Rest in Peace, Wes Craven (1939-2015)

Horror director Wes Craven passed away from brain cancer on August 30, 2015 at the age of 76.

Wes Craven

Wes Craven made many of my favorite horror movies. From an inauspicious debut in 1972 of The Last House on the Left, Craven would go on to dominate the horror genre for decades and found not one but three movie series.

Nightmare on Elm Street

Netflix has many of his films available for streaming. They have his classic Nightmare on Elm Street (1984) as well as his own revisionist take on it, Wes Craven’s New Nightmare (1994). These are the only two directed by Craven and not coincidentally, the two best in the series.

Scream

The first three Scream movies are also streaming. The first two are quite good and the third is enjoyable but quite tame in comparison. Skip Cursed and Vampire in Brooklyn unless you are a completist.

Speaking of Scream, the first six episodes of the new MTV television series are streaming on Hulu.

Rest in peace, Wes Craven. You will be missed.

Scream 2

Scream 2 is currently available on instant Netflix.

Scream 2 (1997) – Rated R

“In the two years since the fateful events in Woodsboro, Gale has written a best-seller, which has been turned into a film. As the movie premiere looms closer, the mysterious deaths begin again. Dewey heads to Sidney’s college to protect her.”

“There are certain rules that one must abide by in order to create a successful sequel. Number one: the body count is always bigger. Number two: the death scenes are always much more elaborate – more blood, more gore – *carnage candy*. And number three: never, ever, under any circumstances, assume the killer is dead. “

Props have to be given to Scream for setting the whole series up but Scream 2 has a better cast, better jokes, and is generally the better film. Director Wes Craven and writer Kevin Williamson’s cross of ironic humorous detachment and actual suspense gel here just as well as they did in Scream. Scream 2 is funny and suspenseful.

Craven assembles a fantastic cast here. Neve Campbell, Courteney Cox, and David Arquette return as our heroes/victims Sidney Prescott, Gale Weathers, and Deputy Dewey. Jaime Kennedy also returns hilariously as film geek Randy Meeks to warn us of the dangers of being in a sequel.

Liev Schreiber plays the recently released from jail, Cotton Weary. Sarah Michelle Gellar, Rebecca Gayheart, and Portia de Rossi play sorority sisters. Joshua (Fringe) Jackson, Timothy (Justified) Olyphant, and Jerry (Piranha) O’ Connell are students. Laurie (Andy’s Mom in Toy Story) Metcalf is a reporter.

Acting as guest stars are Jada Pinkett Smith and Omar Epps explaining why you don’t see people of color in this type of film. Heather Graham, Tori Spelling, and Luke Wilson cameo as Casey, Sidney, and Billy in the movie within a movie, Stab. As you can see, you might get whiplash just pointing out who’s who in Scream 2.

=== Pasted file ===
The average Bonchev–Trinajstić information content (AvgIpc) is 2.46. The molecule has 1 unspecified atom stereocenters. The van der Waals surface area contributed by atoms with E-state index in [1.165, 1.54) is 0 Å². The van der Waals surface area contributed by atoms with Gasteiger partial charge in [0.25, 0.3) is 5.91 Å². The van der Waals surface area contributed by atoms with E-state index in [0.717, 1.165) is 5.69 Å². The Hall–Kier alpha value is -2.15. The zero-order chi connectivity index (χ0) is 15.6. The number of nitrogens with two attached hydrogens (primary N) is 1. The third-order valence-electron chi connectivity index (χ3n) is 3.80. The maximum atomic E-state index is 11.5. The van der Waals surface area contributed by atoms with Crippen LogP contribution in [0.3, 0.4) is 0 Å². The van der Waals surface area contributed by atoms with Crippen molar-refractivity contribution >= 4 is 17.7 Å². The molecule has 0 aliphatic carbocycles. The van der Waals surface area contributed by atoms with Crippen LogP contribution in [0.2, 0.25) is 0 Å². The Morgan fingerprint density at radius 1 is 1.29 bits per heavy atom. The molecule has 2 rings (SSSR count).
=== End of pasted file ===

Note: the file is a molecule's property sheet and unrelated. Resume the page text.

One of the problems with slasher films is that much of the runtime is just filler between kill scenes with a bunch of stock cardboard characters (the jock, the slut, the nerd, the comic relief, the rich guy, the virgin). Here that time is filled with many humorous asides and a number of fairly exciting chase sequences. Characters are fleshed out and feel real. Humor is not restricted to the comic relief or the killer.

While none of the killings have the visceral brutal quality of the opening of Scream, most are quite inventive. One of the killings is particularly shocking and the reveal is almost as good as the one in Scream. Naturally, as one character handily points out, the body count is higher and the deaths are bloodier and more elaborate.

People Watch: There are plenty of cameos here. Matthew Lillard has a cameo as guy at party. Wes Craven has a cameo as a doctor. Selma Blair is the voice on the phone talking to Cici. Kevin Williamson is Cotton’s interviewer.

Sequel-itis: Scream 3 (2000) suffers severely from Kevin Williamson not doing the script. His Scream and Scream 2 scripts tread the fine line between suspense and humor. Scream 3 falls from sly humor into farce and there is little suspense.

Kevin Williamson comes back as scriptwriter in Scream 4 (2011) and it shows. Unfortunately the first two Screams mined the idea for most of its potential. The opening of Scream 4 is inspired and fun, the ending and many of the ideas are nice but it is not the classic that Scream and Scream 2 are.